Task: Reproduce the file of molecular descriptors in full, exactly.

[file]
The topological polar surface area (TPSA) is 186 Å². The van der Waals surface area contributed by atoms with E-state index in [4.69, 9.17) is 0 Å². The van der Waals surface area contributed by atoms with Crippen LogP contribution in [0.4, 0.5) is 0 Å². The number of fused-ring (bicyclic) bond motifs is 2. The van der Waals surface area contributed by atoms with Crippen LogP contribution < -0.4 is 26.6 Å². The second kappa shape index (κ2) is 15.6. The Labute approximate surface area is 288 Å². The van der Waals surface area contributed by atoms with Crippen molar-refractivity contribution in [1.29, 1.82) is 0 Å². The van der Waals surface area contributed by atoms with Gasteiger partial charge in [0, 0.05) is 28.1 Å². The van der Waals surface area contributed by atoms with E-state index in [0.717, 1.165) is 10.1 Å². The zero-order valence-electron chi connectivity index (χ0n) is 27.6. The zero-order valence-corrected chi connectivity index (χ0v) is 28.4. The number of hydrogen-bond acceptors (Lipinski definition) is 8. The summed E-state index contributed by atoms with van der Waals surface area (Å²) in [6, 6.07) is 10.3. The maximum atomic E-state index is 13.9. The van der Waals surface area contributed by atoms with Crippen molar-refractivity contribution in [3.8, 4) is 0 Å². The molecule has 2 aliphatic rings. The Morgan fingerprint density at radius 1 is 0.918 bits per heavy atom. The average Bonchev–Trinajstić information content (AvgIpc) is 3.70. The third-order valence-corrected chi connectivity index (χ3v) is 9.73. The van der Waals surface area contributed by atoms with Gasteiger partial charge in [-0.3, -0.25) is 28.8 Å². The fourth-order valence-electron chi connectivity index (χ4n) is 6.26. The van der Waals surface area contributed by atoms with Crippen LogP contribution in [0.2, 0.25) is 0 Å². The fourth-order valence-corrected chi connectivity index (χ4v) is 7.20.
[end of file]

The topological polar surface area (TPSA) is 186 Å². The van der Waals surface area contributed by atoms with E-state index in [4.69, 9.17) is 0 Å². The van der Waals surface area contributed by atoms with Crippen LogP contribution in [0.4, 0.5) is 0 Å². The number of fused-ring (bicyclic) bond motifs is 2. The van der Waals surface area contributed by atoms with Crippen LogP contribution < -0.4 is 26.6 Å². The second kappa shape index (κ2) is 15.6. The Labute approximate surface area is 288 Å². The van der Waals surface area contributed by atoms with Crippen molar-refractivity contribution in [1.29, 1.82) is 0 Å². The van der Waals surface area contributed by atoms with Gasteiger partial charge in [0, 0.05) is 28.1 Å². The van der Waals surface area contributed by atoms with E-state index in [0.717, 1.165) is 10.1 Å². The zero-order valence-electron chi connectivity index (χ0n) is 27.6. The zero-order valence-corrected chi connectivity index (χ0v) is 28.4. The number of hydrogen-bond acceptors (Lipinski definition) is 8. The summed E-state index contributed by atoms with van der Waals surface area (Å²) in [6, 6.07) is 10.3. The maximum atomic E-state index is 13.9. The van der Waals surface area contributed by atoms with Crippen molar-refractivity contribution in [3.8, 4) is 0 Å². The molecule has 2 aliphatic rings. The Morgan fingerprint density at radius 1 is 0.918 bits per heavy atom. The average Bonchev–Trinajstić information content (AvgIpc) is 3.70. The third-order valence-corrected chi connectivity index (χ3v) is 9.73. The van der Waals surface area contributed by atoms with Gasteiger partial charge in [-0.3, -0.25) is 28.8 Å². The fourth-order valence-electron chi connectivity index (χ4n) is 6.26. The van der Waals surface area contributed by atoms with Crippen LogP contribution in [0.2, 0.25) is 0 Å². The fourth-order valence-corrected chi connectivity index (χ4v) is 7.20.